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Carbon Monoxide (CO)

A carbon monoxide blood test is used to detect poisoning from breathing carbon monoxide (CO), a colorless, odorless, poisonous gas. The test measures the amount of hemoglobin that has bonded with carbon monoxide. This amount is also called the carboxyhemoglobin level. See a picture of what happens during carbon monoxide poisoning camera.gif.

When a person inhales carbon monoxide, it combines with the red blood cells that normally carry oxygen to the body's tissues and replaces the oxygen that is normally carried in the blood. As a result, less oxygen is carried to the brain and other body tissues. Carbon monoxide can cause severe poisoning and death.

Carbon monoxide is made during burning when there is not enough oxygen present for complete combustion. The main sources of carbon monoxide are engine fumes (such as from cars or boats), fires burning with poor ventilation (such as gas heaters and indoor cooking fires), factories, and smoking tobacco.

Why It Is Done

A carbon monoxide blood test is used to detect poisoning from breathing carbon monoxide. You might have this test if you have been exposed to the gas or if you have unexplained symptoms, such as:

How To Prepare

Do not smoke before you have this test.

Talk to your doctor about any concerns you have regarding the need for the test, its risks, how it will be done, or what the results may mean. To help you understand the importance of this test, fill out the medical test information form(What is a PDF document?).

How It Is Done

The health professional drawing blood will:

  • Wrap an elastic band around your upper arm to stop the flow of blood. This makes the veins below the band larger so it is easier to put a needle into the vein.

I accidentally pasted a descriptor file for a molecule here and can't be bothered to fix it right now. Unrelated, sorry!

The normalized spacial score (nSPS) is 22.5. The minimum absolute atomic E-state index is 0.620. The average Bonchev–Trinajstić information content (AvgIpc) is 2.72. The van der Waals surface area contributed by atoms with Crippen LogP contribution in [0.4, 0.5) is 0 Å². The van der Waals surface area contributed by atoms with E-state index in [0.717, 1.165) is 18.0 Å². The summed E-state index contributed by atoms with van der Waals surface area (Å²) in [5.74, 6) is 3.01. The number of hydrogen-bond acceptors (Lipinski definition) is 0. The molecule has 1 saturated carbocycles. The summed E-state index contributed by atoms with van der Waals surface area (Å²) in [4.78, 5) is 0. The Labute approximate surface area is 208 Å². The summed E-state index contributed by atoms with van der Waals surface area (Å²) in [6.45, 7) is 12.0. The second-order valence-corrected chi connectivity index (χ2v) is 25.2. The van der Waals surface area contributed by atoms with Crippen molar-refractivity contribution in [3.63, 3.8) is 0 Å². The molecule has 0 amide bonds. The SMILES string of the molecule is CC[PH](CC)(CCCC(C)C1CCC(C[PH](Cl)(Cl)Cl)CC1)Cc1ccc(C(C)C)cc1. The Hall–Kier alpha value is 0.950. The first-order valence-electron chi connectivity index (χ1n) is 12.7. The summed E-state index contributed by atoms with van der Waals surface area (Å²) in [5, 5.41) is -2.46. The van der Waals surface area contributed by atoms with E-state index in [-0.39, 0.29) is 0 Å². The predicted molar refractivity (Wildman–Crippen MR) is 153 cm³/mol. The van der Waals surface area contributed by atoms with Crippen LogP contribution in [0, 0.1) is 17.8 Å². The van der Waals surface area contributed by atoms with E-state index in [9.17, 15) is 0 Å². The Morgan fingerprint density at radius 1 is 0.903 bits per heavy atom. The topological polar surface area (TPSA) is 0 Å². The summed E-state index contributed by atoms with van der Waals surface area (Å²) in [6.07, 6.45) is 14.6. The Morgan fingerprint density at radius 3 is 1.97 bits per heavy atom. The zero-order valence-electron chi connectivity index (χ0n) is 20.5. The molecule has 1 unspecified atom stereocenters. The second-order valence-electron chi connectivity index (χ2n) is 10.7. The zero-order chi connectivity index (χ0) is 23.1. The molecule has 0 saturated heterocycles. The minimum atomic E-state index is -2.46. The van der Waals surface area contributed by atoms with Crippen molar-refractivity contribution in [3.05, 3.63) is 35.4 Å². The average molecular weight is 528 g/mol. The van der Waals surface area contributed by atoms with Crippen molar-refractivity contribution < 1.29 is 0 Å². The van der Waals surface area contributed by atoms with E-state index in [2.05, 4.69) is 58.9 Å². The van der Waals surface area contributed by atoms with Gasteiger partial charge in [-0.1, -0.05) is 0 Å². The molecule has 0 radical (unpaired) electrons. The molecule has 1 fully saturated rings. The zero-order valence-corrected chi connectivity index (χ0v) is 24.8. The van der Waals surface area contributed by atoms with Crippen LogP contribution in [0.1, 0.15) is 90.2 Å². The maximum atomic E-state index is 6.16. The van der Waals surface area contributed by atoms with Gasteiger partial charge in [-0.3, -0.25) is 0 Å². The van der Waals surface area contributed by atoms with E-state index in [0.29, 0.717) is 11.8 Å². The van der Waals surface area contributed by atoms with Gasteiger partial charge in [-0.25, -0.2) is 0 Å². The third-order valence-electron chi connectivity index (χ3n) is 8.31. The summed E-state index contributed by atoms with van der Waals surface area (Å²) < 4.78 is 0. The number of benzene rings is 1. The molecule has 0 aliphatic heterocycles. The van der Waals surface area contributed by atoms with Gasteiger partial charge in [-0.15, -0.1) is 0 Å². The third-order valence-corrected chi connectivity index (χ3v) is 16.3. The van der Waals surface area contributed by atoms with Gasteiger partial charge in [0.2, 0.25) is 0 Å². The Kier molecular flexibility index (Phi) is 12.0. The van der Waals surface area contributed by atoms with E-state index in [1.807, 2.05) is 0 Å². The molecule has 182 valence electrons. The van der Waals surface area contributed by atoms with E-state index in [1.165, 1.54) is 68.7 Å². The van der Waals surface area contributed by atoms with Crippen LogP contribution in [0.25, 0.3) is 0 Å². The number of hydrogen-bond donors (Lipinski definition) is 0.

• Clean the needle site with alcohol.
  • Put the needle into the vein. More than one needle stick may be needed.
  • Attach a tube to the needle to fill it with blood.
  • Remove the band from your arm when enough blood is collected.
  • Put a gauze pad or cotton ball over the needle site as the needle is removed.
  • Put pressure on the site and then put on a bandage.

How It Feels

The blood sample is taken from a vein in your arm. An elastic band is wrapped around your upper arm. It may feel tight. You may feel nothing at all from the needle, or you may feel a quick sting or pinch.

Risks

There is very little chance of a problem from having blood sample taken from a vein.

  • You may get a small bruise at the site. You can lower the chance of bruising by keeping pressure on the site for several minutes.
  • In rare cases, the vein may become swollen after the blood sample is taken. This problem is called phlebitis. A warm compress can be used several times a day to treat this.
  • Ongoing bleeding can be a problem for people with bleeding disorders. Aspirin, warfarin (Coumadin), and other blood-thinning medicines can make bleeding more likely. If you have bleeding or clotting problems, or if you take blood-thinning medicine, tell your doctor before your blood sample is taken.

WebMD Medical Reference from Healthwise

Last Updated: March 01, 2012
This information is not intended to replace the advice of a doctor. Healthwise disclaims any liability for the decisions you make based on this information.

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